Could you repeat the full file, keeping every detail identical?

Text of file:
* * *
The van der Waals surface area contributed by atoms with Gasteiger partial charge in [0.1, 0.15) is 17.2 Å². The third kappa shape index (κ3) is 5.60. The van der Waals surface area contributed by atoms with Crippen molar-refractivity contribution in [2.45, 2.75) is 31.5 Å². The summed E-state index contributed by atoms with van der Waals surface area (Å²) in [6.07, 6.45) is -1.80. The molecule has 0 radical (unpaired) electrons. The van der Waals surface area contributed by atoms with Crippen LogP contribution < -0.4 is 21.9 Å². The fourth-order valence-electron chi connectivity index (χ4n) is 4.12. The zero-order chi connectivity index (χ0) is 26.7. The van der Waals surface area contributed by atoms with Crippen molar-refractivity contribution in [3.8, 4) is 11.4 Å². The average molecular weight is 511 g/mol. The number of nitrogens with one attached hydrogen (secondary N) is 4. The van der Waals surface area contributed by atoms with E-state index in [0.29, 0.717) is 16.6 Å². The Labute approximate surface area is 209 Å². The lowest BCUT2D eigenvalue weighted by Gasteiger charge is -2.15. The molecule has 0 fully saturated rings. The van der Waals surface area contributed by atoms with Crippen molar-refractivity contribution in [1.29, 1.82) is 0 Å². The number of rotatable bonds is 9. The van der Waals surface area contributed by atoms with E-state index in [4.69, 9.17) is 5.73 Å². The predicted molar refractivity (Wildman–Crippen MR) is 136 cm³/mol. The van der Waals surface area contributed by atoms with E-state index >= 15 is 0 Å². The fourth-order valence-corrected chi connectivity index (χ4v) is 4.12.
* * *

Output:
The van der Waals surface area contributed by atoms with Gasteiger partial charge in [0.1, 0.15) is 17.2 Å². The third kappa shape index (κ3) is 5.60. The van der Waals surface area contributed by atoms with Crippen molar-refractivity contribution in [2.45, 2.75) is 31.5 Å². The summed E-state index contributed by atoms with van der Waals surface area (Å²) in [6.07, 6.45) is -1.80. The molecule has 0 radical (unpaired) electrons. The van der Waals surface area contributed by atoms with Crippen LogP contribution < -0.4 is 21.9 Å². The fourth-order valence-electron chi connectivity index (χ4n) is 4.12. The zero-order chi connectivity index (χ0) is 26.7. The van der Waals surface area contributed by atoms with Crippen molar-refractivity contribution in [3.8, 4) is 11.4 Å². The average molecular weight is 511 g/mol. The number of nitrogens with one attached hydrogen (secondary N) is 4. The van der Waals surface area contributed by atoms with E-state index in [0.29, 0.717) is 16.6 Å². The Labute approximate surface area is 209 Å². The lowest BCUT2D eigenvalue weighted by Gasteiger charge is -2.15. The molecule has 0 fully saturated rings. The van der Waals surface area contributed by atoms with Crippen molar-refractivity contribution in [1.29, 1.82) is 0 Å². The number of rotatable bonds is 9. The van der Waals surface area contributed by atoms with E-state index in [4.69, 9.17) is 5.73 Å². The predicted molar refractivity (Wildman–Crippen MR) is 136 cm³/mol. The van der Waals surface area contributed by atoms with E-state index >= 15 is 0 Å². The fourth-order valence-corrected chi connectivity index (χ4v) is 4.12.